EMDR Basics

Eye Movement Desensitization and Reprocessing (EMDR) is a form of treatment used both for major life traumas and disturbing life experiences. This client-centered way of working with trauma was first explored in the 1980s by Francine Shapiro, Ph.D.; since then there has been considerable research and development. The research has led the American Psychiatric Society to recommend it at the highest level of effectiveness for certain patterns of trauma symptoms known as Post-traumatic Stress Disorder (PTSD). The development over the years has also broadened the range of complaints that EMDR is used to treat effectively. It is now used for issues as varied as depression, addictions, the psychological impact of suffering a major illness, and performance anxiety. It is used with adults, adolescents, and children.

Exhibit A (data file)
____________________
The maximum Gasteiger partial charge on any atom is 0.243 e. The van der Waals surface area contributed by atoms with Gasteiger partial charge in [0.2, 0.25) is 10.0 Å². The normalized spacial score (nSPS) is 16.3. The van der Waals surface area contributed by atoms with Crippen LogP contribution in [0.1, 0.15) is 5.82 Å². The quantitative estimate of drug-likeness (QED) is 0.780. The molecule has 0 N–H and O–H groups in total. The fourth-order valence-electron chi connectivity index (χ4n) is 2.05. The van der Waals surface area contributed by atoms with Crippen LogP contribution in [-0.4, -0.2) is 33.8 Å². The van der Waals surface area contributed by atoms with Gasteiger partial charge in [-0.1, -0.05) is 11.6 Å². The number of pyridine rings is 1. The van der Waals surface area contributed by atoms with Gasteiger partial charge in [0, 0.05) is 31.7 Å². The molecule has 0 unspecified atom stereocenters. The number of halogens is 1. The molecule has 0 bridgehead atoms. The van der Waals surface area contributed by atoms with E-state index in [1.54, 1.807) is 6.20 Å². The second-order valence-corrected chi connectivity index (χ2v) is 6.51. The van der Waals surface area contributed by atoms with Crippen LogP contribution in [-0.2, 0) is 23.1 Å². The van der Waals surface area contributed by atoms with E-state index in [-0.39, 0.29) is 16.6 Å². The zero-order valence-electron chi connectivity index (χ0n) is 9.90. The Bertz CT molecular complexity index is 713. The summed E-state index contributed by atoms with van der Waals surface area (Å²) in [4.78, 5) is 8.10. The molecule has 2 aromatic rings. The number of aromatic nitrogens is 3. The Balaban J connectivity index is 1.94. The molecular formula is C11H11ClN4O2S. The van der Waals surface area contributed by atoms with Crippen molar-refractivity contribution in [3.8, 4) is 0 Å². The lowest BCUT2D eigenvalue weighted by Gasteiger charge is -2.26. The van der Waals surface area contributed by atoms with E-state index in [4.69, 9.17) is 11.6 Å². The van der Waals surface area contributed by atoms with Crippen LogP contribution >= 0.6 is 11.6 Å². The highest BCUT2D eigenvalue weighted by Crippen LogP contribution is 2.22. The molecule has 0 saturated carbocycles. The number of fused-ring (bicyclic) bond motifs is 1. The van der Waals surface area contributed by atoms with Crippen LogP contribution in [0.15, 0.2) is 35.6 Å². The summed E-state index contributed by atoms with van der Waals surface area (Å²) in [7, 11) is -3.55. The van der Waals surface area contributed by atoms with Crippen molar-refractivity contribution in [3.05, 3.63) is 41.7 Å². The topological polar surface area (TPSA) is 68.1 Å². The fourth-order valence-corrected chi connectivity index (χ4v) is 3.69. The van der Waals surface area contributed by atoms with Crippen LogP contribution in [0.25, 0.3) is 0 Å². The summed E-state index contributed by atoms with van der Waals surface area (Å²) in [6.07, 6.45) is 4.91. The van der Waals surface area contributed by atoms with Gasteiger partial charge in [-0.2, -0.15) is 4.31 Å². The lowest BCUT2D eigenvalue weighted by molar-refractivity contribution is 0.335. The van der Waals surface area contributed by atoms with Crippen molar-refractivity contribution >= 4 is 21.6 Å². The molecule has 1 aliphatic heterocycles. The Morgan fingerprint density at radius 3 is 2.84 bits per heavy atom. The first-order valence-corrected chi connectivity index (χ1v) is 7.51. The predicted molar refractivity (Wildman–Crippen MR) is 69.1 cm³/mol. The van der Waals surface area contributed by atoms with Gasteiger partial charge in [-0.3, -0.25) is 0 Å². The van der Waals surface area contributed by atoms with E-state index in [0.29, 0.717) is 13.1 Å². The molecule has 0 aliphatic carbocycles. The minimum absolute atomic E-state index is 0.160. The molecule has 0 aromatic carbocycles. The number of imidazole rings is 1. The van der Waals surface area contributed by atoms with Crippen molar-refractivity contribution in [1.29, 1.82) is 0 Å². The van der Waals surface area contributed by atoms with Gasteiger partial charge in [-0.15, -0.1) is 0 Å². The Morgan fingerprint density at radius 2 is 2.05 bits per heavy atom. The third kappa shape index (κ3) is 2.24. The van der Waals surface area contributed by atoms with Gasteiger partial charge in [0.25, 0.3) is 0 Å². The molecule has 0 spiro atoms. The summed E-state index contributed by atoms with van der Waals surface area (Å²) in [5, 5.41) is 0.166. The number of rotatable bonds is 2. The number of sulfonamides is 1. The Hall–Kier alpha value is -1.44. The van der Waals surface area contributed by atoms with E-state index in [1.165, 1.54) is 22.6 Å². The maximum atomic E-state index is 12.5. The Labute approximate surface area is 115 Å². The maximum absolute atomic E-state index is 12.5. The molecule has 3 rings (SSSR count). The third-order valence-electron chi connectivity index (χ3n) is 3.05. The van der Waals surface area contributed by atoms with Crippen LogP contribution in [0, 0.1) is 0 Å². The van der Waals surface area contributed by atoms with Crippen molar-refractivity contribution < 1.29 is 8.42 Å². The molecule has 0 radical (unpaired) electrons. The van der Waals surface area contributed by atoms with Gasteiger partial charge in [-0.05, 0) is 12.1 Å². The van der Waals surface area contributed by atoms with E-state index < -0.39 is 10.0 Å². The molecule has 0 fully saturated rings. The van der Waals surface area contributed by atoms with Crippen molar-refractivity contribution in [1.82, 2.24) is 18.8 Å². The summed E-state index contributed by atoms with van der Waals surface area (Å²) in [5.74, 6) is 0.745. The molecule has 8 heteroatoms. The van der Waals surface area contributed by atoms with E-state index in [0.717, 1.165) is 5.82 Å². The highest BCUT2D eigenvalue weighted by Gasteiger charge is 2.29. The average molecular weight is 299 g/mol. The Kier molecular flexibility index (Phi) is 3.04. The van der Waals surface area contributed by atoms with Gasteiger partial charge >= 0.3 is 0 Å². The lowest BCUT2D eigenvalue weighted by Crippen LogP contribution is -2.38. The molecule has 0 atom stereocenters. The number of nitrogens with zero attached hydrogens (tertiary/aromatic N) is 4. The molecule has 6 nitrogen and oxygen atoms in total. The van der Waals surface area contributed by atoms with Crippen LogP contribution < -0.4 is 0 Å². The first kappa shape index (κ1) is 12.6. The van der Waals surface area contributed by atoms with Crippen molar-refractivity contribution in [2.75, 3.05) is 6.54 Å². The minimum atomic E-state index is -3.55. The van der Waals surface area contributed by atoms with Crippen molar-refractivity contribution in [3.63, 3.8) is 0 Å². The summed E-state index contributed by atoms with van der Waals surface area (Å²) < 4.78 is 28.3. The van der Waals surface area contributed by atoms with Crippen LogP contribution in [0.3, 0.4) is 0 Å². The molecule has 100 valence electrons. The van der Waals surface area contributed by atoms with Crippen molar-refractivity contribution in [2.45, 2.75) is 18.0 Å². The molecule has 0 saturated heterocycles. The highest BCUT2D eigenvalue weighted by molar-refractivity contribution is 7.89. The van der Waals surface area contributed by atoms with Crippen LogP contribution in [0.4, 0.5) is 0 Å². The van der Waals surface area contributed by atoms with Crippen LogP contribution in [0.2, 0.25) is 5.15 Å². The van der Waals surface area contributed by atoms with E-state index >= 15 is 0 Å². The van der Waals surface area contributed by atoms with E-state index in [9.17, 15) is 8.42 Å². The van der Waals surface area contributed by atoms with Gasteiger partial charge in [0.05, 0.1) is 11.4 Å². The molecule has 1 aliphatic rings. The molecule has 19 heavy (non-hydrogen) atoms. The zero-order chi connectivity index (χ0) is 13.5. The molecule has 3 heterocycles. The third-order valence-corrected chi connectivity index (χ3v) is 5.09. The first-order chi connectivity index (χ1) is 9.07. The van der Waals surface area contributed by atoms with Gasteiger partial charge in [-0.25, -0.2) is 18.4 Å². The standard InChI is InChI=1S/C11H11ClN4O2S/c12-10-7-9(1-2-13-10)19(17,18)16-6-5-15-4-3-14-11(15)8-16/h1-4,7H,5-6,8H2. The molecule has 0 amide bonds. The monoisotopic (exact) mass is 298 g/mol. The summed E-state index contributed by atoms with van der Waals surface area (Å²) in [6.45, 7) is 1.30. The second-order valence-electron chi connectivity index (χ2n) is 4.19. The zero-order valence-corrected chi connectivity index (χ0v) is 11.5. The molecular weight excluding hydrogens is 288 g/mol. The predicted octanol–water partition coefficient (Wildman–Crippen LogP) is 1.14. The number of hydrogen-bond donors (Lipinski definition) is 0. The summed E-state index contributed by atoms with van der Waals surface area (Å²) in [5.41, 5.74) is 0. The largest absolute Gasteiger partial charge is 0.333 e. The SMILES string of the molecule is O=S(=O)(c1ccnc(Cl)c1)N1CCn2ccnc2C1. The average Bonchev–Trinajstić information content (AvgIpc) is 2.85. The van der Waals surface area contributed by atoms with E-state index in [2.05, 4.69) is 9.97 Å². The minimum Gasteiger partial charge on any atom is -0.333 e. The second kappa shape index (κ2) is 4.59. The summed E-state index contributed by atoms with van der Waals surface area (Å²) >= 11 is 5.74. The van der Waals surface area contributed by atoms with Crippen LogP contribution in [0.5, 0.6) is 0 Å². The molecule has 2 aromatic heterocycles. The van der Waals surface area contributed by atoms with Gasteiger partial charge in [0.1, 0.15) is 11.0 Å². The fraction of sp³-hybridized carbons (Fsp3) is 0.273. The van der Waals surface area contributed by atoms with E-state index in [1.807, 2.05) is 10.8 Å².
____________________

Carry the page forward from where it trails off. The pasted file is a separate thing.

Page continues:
When EMDR is successfully completed for trauma, the client may feel safe for the first time since the disturbing life events; these events feel safely relegated to the past. They may be remembered, if so desired, with little or no distress. Disturbing symptoms like flashbacks, nightmares, and numbness resolve. The client has more emotional energy available for the present and the future.

Trauma interferes with the healthy functioning of the mind and brain. EMDR is based on the understanding that these are designed to heal themselves after injurious experiences. When the injury is too great the innate healing process stalls. EMDR is designed to work in harmony with the person’s natural response of “metabolizing” traumatic experiences. The result of this “metabolism” is that wisdom is gathered from the experiences while the disturbing feelings and beliefs about oneself are dispelled.